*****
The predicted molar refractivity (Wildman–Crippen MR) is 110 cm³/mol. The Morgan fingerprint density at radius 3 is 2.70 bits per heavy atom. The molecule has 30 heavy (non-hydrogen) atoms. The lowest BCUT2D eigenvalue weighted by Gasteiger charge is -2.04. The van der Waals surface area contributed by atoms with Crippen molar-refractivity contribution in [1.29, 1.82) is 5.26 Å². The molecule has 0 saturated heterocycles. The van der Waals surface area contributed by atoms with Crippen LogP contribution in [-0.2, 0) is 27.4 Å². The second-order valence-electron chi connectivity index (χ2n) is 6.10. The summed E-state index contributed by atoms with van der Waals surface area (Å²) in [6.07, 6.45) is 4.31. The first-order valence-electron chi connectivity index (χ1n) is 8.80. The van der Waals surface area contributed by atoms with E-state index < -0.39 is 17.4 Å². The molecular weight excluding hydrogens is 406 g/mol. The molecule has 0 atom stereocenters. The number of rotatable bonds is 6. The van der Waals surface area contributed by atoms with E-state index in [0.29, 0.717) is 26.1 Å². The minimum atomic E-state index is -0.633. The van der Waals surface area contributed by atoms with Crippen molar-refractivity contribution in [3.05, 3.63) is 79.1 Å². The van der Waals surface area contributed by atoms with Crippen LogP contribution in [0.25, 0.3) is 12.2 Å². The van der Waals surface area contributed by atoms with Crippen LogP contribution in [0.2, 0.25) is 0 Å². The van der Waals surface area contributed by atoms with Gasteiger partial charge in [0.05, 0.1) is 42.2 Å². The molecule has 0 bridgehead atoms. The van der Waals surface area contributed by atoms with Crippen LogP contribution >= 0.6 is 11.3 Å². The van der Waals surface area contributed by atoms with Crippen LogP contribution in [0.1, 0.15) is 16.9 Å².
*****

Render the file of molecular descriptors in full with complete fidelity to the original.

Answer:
The predicted molar refractivity (Wildman–Crippen MR) is 110 cm³/mol. The Morgan fingerprint density at radius 3 is 2.70 bits per heavy atom. The molecule has 30 heavy (non-hydrogen) atoms. The lowest BCUT2D eigenvalue weighted by Gasteiger charge is -2.04. The van der Waals surface area contributed by atoms with Crippen molar-refractivity contribution in [1.29, 1.82) is 5.26 Å². The molecule has 0 saturated heterocycles. The van der Waals surface area contributed by atoms with Crippen LogP contribution in [-0.2, 0) is 27.4 Å². The second-order valence-electron chi connectivity index (χ2n) is 6.10. The summed E-state index contributed by atoms with van der Waals surface area (Å²) in [6.07, 6.45) is 4.31. The first-order valence-electron chi connectivity index (χ1n) is 8.80. The van der Waals surface area contributed by atoms with E-state index < -0.39 is 17.4 Å². The molecular weight excluding hydrogens is 406 g/mol. The molecule has 0 atom stereocenters. The number of rotatable bonds is 6. The van der Waals surface area contributed by atoms with E-state index in [0.29, 0.717) is 26.1 Å². The minimum atomic E-state index is -0.633. The van der Waals surface area contributed by atoms with Crippen molar-refractivity contribution in [3.05, 3.63) is 79.1 Å². The van der Waals surface area contributed by atoms with Crippen LogP contribution in [0.25, 0.3) is 12.2 Å². The van der Waals surface area contributed by atoms with Crippen LogP contribution in [0.2, 0.25) is 0 Å². The van der Waals surface area contributed by atoms with Gasteiger partial charge in [0.05, 0.1) is 42.2 Å². The molecule has 0 bridgehead atoms. The van der Waals surface area contributed by atoms with Crippen LogP contribution >= 0.6 is 11.3 Å². The van der Waals surface area contributed by atoms with Crippen LogP contribution in [0.1, 0.15) is 16.9 Å².